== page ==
Unlike many murals that were painted by artists who had no connection to the towns they were in, The Evolution of Corn in the Ames, Iowa post office was painted by a local artist. Lowell Houser was born in Chicago in 1902 and his family moved to Ames in 1909, when he was seven years old. He graduated from Ames High School in 1921 and studied at Iowa State University for a brief time. He then studied for three years at the Chicago Art Institute before leaving to spend 3 years studying in Mexico with painter Jean Charlot. Charlot was a part of the same Mexican school that included renowned muralist Diego Rivera. While in Mexico City, he spent time in museums studying Aztec sculptures. Later on, he followed Charlot to the Yucatan to work on a Carnegie Institute project at Chichen-Itza, where they copied the Maya murals they found in the ruins. Later, Houser spent time in New York before returning to Ames, where he taught at Iowa State University and worked on several public art projects, including this mural in the Ames post office. He also taught life drawing at the Arts Students Workshop in Des Moines and continued to work in oil, watercolors, and block printing, producing many book and magazine covers. In 1936, Houser was elected to serve as an officer of an Iowa group working for economic and creative opportunity for artists called Cooperative Artists. He was hired by the art department at San Diego State College in 1938. After serving in World War II, Houser returned to San Diego and taught there until his retirement in 1958, upon which he moved to Fredericksburg, Virginia. Houser’s artwork was exhibited at venues including the Chicago Art Institute, Metropolitan Museum of Art, Whitney Museum of American Art, Corcoran Gallery, and galleries in San Diego, San Francisco, Des Moines and Cedar Rapids. He died in Fredericksburg in 1971.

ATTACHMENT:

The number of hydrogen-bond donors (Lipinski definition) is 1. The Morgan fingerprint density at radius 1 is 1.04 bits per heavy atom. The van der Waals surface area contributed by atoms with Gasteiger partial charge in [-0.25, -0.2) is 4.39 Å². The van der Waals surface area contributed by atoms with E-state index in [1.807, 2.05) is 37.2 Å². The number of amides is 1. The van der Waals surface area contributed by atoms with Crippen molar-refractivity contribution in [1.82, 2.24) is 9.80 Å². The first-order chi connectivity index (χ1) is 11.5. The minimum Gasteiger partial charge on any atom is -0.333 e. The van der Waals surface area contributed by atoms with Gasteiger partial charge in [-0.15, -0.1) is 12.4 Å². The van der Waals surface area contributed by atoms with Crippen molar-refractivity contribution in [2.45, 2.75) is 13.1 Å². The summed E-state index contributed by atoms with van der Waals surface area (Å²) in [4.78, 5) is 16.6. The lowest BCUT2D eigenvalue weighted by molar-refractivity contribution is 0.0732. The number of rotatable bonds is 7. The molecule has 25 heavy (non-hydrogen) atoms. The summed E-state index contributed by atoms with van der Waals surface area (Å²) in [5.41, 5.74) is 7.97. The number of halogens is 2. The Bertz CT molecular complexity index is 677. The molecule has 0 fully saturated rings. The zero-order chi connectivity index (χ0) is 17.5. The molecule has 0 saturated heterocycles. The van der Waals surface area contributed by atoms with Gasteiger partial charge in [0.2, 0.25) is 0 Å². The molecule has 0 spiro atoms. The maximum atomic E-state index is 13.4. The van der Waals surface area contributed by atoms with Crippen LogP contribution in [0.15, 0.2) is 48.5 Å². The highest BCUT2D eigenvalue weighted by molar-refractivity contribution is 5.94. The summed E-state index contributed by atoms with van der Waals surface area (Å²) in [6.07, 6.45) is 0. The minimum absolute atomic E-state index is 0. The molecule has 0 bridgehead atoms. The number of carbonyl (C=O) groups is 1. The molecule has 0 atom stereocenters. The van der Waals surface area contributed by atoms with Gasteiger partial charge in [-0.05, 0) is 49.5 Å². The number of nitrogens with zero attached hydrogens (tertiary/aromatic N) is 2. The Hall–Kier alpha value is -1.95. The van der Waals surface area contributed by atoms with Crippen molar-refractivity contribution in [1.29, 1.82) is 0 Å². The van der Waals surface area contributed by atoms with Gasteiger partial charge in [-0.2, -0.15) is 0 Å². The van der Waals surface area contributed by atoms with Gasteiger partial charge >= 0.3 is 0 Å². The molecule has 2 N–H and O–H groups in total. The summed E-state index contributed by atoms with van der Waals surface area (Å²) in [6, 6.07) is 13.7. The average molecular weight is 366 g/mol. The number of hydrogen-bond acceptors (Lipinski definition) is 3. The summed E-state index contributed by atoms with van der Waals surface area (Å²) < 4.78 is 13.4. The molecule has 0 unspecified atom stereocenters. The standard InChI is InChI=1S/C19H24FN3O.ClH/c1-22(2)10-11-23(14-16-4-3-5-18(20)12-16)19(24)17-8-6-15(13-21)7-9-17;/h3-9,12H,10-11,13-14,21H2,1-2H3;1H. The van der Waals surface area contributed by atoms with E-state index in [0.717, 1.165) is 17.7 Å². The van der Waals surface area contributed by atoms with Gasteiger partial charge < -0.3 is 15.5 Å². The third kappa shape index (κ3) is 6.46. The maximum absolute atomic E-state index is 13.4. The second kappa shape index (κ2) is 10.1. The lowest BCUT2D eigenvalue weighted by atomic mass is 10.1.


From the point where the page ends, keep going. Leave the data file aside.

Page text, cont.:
The founding of the town of Ames was closely connected to the establishment of Iowa State University of Science and Technology (ISU) in 1858.